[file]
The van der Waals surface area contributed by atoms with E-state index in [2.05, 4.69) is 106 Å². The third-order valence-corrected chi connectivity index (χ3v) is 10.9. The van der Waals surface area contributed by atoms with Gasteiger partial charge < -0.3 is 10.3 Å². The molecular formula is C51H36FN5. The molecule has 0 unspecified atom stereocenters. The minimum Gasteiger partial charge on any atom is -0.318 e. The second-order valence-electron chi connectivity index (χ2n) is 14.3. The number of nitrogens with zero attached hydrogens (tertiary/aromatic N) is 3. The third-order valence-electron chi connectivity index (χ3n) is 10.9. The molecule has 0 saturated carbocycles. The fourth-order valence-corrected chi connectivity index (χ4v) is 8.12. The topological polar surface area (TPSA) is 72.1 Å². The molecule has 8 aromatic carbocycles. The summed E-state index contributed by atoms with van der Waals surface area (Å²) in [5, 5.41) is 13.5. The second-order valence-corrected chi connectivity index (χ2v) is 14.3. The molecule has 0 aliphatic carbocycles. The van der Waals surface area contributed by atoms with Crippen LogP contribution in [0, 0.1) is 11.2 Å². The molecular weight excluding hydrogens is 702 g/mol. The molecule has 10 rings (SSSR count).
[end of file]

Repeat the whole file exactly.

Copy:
The van der Waals surface area contributed by atoms with E-state index in [2.05, 4.69) is 106 Å². The third-order valence-corrected chi connectivity index (χ3v) is 10.9. The van der Waals surface area contributed by atoms with Gasteiger partial charge < -0.3 is 10.3 Å². The molecular formula is C51H36FN5. The molecule has 0 unspecified atom stereocenters. The minimum Gasteiger partial charge on any atom is -0.318 e. The second-order valence-electron chi connectivity index (χ2n) is 14.3. The number of nitrogens with zero attached hydrogens (tertiary/aromatic N) is 3. The third-order valence-electron chi connectivity index (χ3n) is 10.9. The molecule has 0 saturated carbocycles. The fourth-order valence-corrected chi connectivity index (χ4v) is 8.12. The topological polar surface area (TPSA) is 72.1 Å². The molecule has 8 aromatic carbocycles. The summed E-state index contributed by atoms with van der Waals surface area (Å²) in [5, 5.41) is 13.5. The second-order valence-corrected chi connectivity index (χ2v) is 14.3. The molecule has 0 aliphatic carbocycles. The van der Waals surface area contributed by atoms with Crippen LogP contribution in [0, 0.1) is 11.2 Å². The molecular weight excluding hydrogens is 702 g/mol. The molecule has 10 rings (SSSR count).